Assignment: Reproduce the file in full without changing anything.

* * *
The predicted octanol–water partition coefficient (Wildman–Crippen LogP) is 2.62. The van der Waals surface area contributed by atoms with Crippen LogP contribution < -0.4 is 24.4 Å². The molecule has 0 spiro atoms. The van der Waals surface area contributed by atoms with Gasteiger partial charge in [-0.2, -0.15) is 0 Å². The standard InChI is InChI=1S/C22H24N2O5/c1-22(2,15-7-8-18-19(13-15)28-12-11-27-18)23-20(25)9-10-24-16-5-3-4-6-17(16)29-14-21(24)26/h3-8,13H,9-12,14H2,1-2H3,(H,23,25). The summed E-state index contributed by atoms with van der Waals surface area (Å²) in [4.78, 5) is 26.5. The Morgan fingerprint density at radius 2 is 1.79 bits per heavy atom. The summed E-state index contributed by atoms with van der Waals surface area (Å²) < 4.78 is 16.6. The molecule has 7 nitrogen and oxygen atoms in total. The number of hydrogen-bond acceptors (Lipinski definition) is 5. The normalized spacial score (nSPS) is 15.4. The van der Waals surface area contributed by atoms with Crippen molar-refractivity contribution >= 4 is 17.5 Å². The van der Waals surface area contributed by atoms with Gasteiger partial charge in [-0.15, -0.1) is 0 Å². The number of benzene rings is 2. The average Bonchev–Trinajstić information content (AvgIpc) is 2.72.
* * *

The predicted octanol–water partition coefficient (Wildman–Crippen LogP) is 2.62. The van der Waals surface area contributed by atoms with Crippen LogP contribution < -0.4 is 24.4 Å². The molecule has 0 spiro atoms. The van der Waals surface area contributed by atoms with Gasteiger partial charge in [-0.2, -0.15) is 0 Å². The standard InChI is InChI=1S/C22H24N2O5/c1-22(2,15-7-8-18-19(13-15)28-12-11-27-18)23-20(25)9-10-24-16-5-3-4-6-17(16)29-14-21(24)26/h3-8,13H,9-12,14H2,1-2H3,(H,23,25). The summed E-state index contributed by atoms with van der Waals surface area (Å²) in [4.78, 5) is 26.5. The Morgan fingerprint density at radius 2 is 1.79 bits per heavy atom. The summed E-state index contributed by atoms with van der Waals surface area (Å²) < 4.78 is 16.6. The molecule has 7 nitrogen and oxygen atoms in total. The number of hydrogen-bond acceptors (Lipinski definition) is 5. The normalized spacial score (nSPS) is 15.4. The van der Waals surface area contributed by atoms with Crippen molar-refractivity contribution >= 4 is 17.5 Å². The van der Waals surface area contributed by atoms with Gasteiger partial charge in [-0.15, -0.1) is 0 Å². The number of benzene rings is 2. The average Bonchev–Trinajstić information content (AvgIpc) is 2.72.